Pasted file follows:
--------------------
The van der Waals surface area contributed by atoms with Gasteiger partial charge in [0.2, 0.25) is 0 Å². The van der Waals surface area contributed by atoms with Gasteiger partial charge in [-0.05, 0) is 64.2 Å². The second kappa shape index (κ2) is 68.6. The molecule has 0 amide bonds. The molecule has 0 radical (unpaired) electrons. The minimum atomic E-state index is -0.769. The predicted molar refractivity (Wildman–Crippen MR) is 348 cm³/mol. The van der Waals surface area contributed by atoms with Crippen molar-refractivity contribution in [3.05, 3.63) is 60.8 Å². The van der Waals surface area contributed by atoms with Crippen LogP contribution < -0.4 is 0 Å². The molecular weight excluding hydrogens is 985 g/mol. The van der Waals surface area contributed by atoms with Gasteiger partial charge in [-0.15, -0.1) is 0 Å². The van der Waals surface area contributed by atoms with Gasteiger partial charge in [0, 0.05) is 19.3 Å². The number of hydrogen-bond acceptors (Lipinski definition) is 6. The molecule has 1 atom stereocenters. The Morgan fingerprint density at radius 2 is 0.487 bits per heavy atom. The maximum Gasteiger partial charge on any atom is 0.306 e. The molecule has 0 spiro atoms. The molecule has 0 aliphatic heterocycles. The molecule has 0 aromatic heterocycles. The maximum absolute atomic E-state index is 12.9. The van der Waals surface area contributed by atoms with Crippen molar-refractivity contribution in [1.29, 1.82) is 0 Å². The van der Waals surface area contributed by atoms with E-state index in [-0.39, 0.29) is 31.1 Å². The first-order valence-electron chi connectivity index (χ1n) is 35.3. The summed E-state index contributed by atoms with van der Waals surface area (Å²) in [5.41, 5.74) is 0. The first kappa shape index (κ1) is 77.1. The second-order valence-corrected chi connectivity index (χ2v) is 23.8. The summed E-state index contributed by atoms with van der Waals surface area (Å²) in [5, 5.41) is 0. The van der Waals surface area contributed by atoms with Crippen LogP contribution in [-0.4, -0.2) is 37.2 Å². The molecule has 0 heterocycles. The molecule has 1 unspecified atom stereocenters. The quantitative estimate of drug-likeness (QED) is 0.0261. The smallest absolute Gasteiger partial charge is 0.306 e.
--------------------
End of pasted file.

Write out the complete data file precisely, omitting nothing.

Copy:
The van der Waals surface area contributed by atoms with Gasteiger partial charge in [0.2, 0.25) is 0 Å². The van der Waals surface area contributed by atoms with Gasteiger partial charge in [-0.05, 0) is 64.2 Å². The second kappa shape index (κ2) is 68.6. The molecule has 0 amide bonds. The molecule has 0 radical (unpaired) electrons. The minimum atomic E-state index is -0.769. The predicted molar refractivity (Wildman–Crippen MR) is 348 cm³/mol. The van der Waals surface area contributed by atoms with Crippen molar-refractivity contribution in [3.05, 3.63) is 60.8 Å². The van der Waals surface area contributed by atoms with Crippen LogP contribution < -0.4 is 0 Å². The molecular weight excluding hydrogens is 985 g/mol. The van der Waals surface area contributed by atoms with Gasteiger partial charge in [-0.15, -0.1) is 0 Å². The van der Waals surface area contributed by atoms with Gasteiger partial charge in [0, 0.05) is 19.3 Å². The number of hydrogen-bond acceptors (Lipinski definition) is 6. The molecule has 1 atom stereocenters. The Morgan fingerprint density at radius 2 is 0.487 bits per heavy atom. The maximum Gasteiger partial charge on any atom is 0.306 e. The molecule has 0 spiro atoms. The molecule has 0 aliphatic heterocycles. The molecule has 0 aromatic heterocycles. The maximum absolute atomic E-state index is 12.9. The van der Waals surface area contributed by atoms with Crippen molar-refractivity contribution in [1.29, 1.82) is 0 Å². The van der Waals surface area contributed by atoms with E-state index in [-0.39, 0.29) is 31.1 Å². The first-order valence-electron chi connectivity index (χ1n) is 35.3. The summed E-state index contributed by atoms with van der Waals surface area (Å²) in [5.41, 5.74) is 0. The first kappa shape index (κ1) is 77.1. The second-order valence-corrected chi connectivity index (χ2v) is 23.8. The summed E-state index contributed by atoms with van der Waals surface area (Å²) in [5, 5.41) is 0. The van der Waals surface area contributed by atoms with Crippen LogP contribution in [-0.4, -0.2) is 37.2 Å². The molecule has 0 heterocycles. The molecule has 1 unspecified atom stereocenters. The quantitative estimate of drug-likeness (QED) is 0.0261. The smallest absolute Gasteiger partial charge is 0.306 e.